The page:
# Determine the dimension of a symmetric matrix (linear Algebra)

Let $S$ be the subspace of any 3 by 3 skew symmetric matrix. Let $T$ be the subspace of all 3 by 3 matrices that are symmetric. Determine the dimension of the intersection of $T$ and $S$ and the dimension of the union of $T$ and $S$ .

What i tried

A symmetric matrix means that $A^T=A$ while skew matrix means $A^T=-A$

For $T$ intersect $S$ the intersection is $0$ since it is not possible for a symmetric and a skew symmetric matrix to intersect.

It is the union part which im unsure I know the ansewer $9$ dimension form my answer key but i couldnt figure out how did they get $9$ I only could think that they multiplied 3 by 3 to get 9. Could anyone explain thanks

• Do you know how to compute the dimensions of the subspaces $S$ and $T$? Do you know why the dimension of the space of $3\times 3$ matrices equals $9$? – B. Pasternak Nov 1 '15 at 16:19
• Im unsure why. Could u explain. Thanks – ys wong Nov 1 '15 at 16:24

Any (I'm assuming real entries) $3\times 3$ matrix can be written as a linear combination of the matrices $E_{ij}$, the $3\times 3$ matrix with a $1$ in the $(i,j)$th place and zeros everywhere else, i.e. if $A$ is a $3\times 3$ matrix we can write $A=\sum_{i=1}^3\sum_{j=1}^3a_{ij}E_{ij}$ for some coefficients $a_{ij}\in\mathbb{R}$. This is just a formal way of saying that for example we have \begin{align} \begin{pmatrix} 2&0&0\\ 0&0&6\\ 0&0&5 \end{pmatrix}=2E_{11}+6E_{23}+5E_{33}. \end{align} So the set $\{E_{ij}\}_{i,j=1}^3$ is a basis for the $3\times 3$ matrices, making this space $9$-dimensional. Now in order to span the skew-symmetric matrices, which are of the form \begin{align} \begin{pmatrix} 0&a&b\\ -a&0&c\\ -b&-c&0 \end{pmatrix} \end{align} for some $a,b,c\in\mathbb{R}$, we would only need the span of the elements $E_{12}-E_{21}$, $E_{13}-E_{31}$ and $E_{23}-E_{32}$, so this space is $3$-dimensional. I think you can figure out yourself which elements you need to span the symmetric matrices (hint: the only difference with the skew-symmetric matrices is that you also have elements on the diagonal), and then you'll see that that space is $6$-dimensional, so that the union is $9$-dimensional (and is in fact the whole space).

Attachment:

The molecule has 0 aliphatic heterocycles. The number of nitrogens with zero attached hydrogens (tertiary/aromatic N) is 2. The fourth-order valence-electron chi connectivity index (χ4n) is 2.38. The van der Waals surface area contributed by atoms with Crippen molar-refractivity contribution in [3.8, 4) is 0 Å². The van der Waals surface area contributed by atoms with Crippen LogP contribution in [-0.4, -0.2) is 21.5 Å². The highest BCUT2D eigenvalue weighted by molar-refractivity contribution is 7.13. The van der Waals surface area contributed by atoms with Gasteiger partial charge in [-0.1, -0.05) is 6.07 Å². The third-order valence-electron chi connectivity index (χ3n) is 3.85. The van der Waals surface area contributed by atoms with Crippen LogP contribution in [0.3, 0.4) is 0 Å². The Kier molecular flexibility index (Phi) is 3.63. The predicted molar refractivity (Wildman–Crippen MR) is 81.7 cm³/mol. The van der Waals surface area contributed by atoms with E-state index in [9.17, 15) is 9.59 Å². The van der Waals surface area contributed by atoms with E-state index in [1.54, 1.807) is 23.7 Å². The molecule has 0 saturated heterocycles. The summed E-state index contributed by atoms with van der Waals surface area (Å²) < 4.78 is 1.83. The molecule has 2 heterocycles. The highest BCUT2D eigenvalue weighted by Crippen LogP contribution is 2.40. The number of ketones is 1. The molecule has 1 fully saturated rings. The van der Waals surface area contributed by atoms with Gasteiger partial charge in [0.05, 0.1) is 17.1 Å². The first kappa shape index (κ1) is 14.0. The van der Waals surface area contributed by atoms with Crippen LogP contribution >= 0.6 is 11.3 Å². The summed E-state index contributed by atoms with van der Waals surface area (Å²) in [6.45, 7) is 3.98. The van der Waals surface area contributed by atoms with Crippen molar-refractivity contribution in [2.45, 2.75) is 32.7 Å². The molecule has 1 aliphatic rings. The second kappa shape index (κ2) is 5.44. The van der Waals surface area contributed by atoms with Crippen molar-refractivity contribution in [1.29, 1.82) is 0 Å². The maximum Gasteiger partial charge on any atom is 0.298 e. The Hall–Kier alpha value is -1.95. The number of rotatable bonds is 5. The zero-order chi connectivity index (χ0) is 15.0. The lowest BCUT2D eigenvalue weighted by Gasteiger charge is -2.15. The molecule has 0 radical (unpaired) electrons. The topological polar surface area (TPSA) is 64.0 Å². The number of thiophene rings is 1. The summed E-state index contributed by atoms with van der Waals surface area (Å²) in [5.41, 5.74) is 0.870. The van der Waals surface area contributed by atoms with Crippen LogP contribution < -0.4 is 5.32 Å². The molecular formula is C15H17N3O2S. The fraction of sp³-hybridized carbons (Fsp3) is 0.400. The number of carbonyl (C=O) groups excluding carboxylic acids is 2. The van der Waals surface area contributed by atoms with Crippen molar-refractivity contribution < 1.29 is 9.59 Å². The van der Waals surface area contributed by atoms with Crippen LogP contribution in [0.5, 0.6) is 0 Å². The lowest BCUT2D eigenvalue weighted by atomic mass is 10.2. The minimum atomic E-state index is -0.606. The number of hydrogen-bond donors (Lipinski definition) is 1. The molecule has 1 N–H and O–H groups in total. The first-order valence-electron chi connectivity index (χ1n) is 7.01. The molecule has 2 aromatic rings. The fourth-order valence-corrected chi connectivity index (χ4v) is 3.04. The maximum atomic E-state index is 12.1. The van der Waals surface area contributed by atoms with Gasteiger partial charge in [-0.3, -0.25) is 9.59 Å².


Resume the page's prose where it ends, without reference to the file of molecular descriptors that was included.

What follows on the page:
• Also, consider your way of phrasing. It is weird to say "it's impossible for a skew-symmetric matrix and a symmetric matrix" to intersect, they are just elements of sets and won't do anything like being intersected with each other. The correct way of saying what you mean is "The sets $S$ and $T$ don't intersect/have empty intersection, since no symmetric matrix is a skew-symmetric matrix and vice versa". – B. Pasternak Nov 1 '15 at 16:52